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Review: Red Queen

Red Queen
Red Queen by Victoria Aveyard

My rating: 3 of 5 stars

Mare’s story seems a typical rags-to-riches story until Mare discovers her own power that could topple the strict caste system in the world Aveyard has created. The Silvers are the ruling class blessed with powers and the Reds, of which Mare is one of many, are the oppressed and (literally) powerless. While the downtrodden Reds are not just taking their lumps (there’s a rebellion brewing), the Silvers still clearly hold and wield all the power. Mare’s ability has lain dormant and the plan to pass her off as a Silver seems possible until one realizes that she would have had to never bleed in her life prior to this revelation in order for it to work. And yet it does – which lessens the collective intelligence of everyone involved that none of them thought of this.

Mare is one of a string of strong female leads that I have read lately. She is opinionated, stubborn, and clever. She refuses to accept the status quo and will battle to the end of her strength for those she loves. While I love the influx of strong female characters in recent publishing, that’s about all Mare is. She doesn’t make any real discoveries about herself and the other characters are cardboard cutouts of their types.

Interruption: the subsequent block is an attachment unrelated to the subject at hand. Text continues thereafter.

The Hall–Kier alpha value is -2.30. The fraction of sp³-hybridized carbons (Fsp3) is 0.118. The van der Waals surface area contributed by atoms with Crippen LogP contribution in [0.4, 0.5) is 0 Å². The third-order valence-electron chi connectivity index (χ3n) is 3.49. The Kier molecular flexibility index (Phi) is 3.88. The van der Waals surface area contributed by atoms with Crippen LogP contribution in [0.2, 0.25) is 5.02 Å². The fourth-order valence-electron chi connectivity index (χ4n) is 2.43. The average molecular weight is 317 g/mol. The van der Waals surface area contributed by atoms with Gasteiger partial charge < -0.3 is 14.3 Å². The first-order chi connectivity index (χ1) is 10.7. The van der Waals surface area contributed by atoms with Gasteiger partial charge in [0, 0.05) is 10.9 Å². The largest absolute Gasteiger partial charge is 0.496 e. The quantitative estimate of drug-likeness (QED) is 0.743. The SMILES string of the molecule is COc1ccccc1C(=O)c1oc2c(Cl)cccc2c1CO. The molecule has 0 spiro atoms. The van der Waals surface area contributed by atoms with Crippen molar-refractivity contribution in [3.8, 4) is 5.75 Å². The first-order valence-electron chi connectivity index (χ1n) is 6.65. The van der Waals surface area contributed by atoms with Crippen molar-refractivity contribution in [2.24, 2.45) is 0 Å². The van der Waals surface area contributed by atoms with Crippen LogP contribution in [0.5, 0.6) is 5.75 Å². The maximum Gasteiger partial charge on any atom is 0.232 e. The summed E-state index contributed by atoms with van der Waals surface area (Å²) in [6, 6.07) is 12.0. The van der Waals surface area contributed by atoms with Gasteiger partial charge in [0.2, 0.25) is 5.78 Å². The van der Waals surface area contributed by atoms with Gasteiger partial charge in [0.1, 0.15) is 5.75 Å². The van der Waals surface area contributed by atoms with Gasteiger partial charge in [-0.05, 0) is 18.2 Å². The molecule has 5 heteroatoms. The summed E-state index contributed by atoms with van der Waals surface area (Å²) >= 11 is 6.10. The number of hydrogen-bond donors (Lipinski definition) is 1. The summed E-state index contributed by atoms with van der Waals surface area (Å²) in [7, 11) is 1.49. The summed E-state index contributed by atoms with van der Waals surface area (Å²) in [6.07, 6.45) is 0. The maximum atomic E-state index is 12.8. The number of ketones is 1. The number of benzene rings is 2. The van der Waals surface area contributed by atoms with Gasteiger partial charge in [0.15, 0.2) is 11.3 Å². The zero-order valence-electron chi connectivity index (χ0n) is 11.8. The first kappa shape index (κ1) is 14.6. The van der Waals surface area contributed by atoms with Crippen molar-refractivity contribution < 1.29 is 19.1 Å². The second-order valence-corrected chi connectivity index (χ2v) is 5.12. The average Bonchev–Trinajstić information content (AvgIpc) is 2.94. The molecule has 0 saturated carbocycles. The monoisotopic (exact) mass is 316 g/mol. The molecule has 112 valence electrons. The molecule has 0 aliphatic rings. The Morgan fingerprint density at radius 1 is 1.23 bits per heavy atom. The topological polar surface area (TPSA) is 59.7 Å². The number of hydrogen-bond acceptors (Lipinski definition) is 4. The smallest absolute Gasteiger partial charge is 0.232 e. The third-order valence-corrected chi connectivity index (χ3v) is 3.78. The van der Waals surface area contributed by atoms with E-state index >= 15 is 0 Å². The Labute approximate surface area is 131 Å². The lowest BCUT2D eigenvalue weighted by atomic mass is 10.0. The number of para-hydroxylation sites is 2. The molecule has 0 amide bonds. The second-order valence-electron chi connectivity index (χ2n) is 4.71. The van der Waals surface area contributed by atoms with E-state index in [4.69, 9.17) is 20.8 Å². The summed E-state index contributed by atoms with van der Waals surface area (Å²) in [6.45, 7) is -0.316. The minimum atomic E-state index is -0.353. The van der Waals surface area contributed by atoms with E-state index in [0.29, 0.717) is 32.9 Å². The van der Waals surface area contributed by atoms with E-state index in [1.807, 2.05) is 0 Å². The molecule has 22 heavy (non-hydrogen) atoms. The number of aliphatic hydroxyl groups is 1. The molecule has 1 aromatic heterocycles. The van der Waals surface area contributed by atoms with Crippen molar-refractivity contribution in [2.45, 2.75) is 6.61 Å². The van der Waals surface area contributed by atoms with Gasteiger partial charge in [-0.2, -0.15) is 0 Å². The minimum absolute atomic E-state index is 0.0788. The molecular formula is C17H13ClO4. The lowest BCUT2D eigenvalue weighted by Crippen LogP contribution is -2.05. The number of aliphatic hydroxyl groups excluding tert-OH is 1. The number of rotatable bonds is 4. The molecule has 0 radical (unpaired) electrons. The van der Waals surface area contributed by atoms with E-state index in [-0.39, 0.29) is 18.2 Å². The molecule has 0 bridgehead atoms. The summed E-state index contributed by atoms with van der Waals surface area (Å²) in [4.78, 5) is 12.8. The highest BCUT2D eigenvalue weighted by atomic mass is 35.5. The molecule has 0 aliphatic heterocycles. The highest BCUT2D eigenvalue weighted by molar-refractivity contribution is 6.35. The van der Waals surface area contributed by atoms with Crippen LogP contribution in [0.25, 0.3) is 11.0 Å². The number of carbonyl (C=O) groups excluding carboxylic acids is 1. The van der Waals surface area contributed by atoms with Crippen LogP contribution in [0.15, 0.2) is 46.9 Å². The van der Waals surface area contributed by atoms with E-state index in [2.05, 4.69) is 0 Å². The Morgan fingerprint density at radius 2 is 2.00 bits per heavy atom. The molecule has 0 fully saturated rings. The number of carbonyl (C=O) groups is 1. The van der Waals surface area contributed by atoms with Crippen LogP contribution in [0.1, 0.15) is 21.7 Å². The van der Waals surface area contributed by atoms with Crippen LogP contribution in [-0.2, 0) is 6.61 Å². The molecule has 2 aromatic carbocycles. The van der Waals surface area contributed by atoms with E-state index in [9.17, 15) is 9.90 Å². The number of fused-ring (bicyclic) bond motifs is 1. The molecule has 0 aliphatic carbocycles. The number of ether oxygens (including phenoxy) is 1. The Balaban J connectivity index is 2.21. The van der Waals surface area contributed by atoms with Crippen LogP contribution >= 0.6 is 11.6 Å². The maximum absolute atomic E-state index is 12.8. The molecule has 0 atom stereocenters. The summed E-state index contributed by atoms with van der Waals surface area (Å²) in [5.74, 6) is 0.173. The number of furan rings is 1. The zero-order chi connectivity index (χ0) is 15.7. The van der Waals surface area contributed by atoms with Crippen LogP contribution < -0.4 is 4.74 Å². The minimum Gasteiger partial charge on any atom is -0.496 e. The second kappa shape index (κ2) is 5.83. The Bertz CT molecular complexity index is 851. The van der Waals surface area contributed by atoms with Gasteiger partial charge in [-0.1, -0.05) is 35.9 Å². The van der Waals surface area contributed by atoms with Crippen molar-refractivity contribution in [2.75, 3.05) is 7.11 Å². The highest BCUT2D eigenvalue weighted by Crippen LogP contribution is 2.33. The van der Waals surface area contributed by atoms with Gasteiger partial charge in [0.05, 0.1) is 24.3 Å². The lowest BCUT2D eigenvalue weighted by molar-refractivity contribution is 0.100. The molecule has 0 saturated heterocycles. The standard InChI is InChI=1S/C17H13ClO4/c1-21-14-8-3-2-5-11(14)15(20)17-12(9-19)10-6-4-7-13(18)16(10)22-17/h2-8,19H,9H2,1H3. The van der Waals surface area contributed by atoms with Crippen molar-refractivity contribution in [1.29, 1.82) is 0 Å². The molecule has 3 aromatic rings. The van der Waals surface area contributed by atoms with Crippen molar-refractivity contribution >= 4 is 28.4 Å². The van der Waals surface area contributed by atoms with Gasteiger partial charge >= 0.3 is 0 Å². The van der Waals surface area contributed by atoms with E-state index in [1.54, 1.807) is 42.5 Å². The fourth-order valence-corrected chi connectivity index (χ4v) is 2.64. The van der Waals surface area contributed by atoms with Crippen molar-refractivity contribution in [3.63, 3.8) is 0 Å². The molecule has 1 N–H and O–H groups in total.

The intensity of the situation kept me reading: Will Mare be able to wriggle out of the ruse the royal family are perpetrating? The potential for romance on two different fronts creates more tension, but love triangles complete with the longtime guy best friend who secretly carries a torch for her are cliche and Aveyard does nothing to make this one original. The plot twist at the end is not necessarily predictable, but it’s still tired.

With a series in the works, I’m hopeful that Aveyard will take this interesting world she’s built and eventually populate it with 3-dimensional characters and deeper plot development. There’s a core of originality within the story that I hope will become stronger through the series.

View all my reviews

Similar books with less problems: Snow Like Ashes by Sara Raasch, Sea of Shadows by Kelley Armstrong, and The Winner’s Trilogy by Marie Rutkoski


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